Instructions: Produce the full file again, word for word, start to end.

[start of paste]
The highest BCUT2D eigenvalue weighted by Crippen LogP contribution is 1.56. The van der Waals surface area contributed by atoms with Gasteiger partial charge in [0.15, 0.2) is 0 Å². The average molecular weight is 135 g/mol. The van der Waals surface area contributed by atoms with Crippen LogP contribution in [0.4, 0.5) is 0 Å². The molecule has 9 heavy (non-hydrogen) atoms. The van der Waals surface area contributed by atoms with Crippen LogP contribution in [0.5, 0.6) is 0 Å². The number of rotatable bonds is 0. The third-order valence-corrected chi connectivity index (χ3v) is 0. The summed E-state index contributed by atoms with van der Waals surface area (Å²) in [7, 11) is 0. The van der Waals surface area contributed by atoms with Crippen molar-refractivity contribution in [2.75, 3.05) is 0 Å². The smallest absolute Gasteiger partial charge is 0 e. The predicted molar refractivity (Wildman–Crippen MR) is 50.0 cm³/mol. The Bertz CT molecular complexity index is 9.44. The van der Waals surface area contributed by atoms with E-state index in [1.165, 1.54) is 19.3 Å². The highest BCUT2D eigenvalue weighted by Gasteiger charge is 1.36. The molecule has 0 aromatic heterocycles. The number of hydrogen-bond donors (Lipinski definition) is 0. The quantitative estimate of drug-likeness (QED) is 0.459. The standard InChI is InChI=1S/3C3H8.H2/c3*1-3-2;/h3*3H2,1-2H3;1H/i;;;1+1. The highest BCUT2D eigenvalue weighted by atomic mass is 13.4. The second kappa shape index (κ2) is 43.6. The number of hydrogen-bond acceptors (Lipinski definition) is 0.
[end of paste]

The highest BCUT2D eigenvalue weighted by Crippen LogP contribution is 1.56. The van der Waals surface area contributed by atoms with Gasteiger partial charge in [0.15, 0.2) is 0 Å². The average molecular weight is 135 g/mol. The van der Waals surface area contributed by atoms with Crippen LogP contribution in [0.4, 0.5) is 0 Å². The molecule has 9 heavy (non-hydrogen) atoms. The van der Waals surface area contributed by atoms with Crippen LogP contribution in [0.5, 0.6) is 0 Å². The number of rotatable bonds is 0. The third-order valence-corrected chi connectivity index (χ3v) is 0. The summed E-state index contributed by atoms with van der Waals surface area (Å²) in [7, 11) is 0. The van der Waals surface area contributed by atoms with Crippen molar-refractivity contribution in [2.75, 3.05) is 0 Å². The smallest absolute Gasteiger partial charge is 0 e. The predicted molar refractivity (Wildman–Crippen MR) is 50.0 cm³/mol. The Bertz CT molecular complexity index is 9.44. The van der Waals surface area contributed by atoms with E-state index in [1.165, 1.54) is 19.3 Å². The highest BCUT2D eigenvalue weighted by Gasteiger charge is 1.36. The molecule has 0 aromatic heterocycles. The number of hydrogen-bond donors (Lipinski definition) is 0. The quantitative estimate of drug-likeness (QED) is 0.459. The standard InChI is InChI=1S/3C3H8.H2/c3*1-3-2;/h3*3H2,1-2H3;1H/i;;;1+1. The highest BCUT2D eigenvalue weighted by atomic mass is 13.4. The second kappa shape index (κ2) is 43.6. The number of hydrogen-bond acceptors (Lipinski definition) is 0.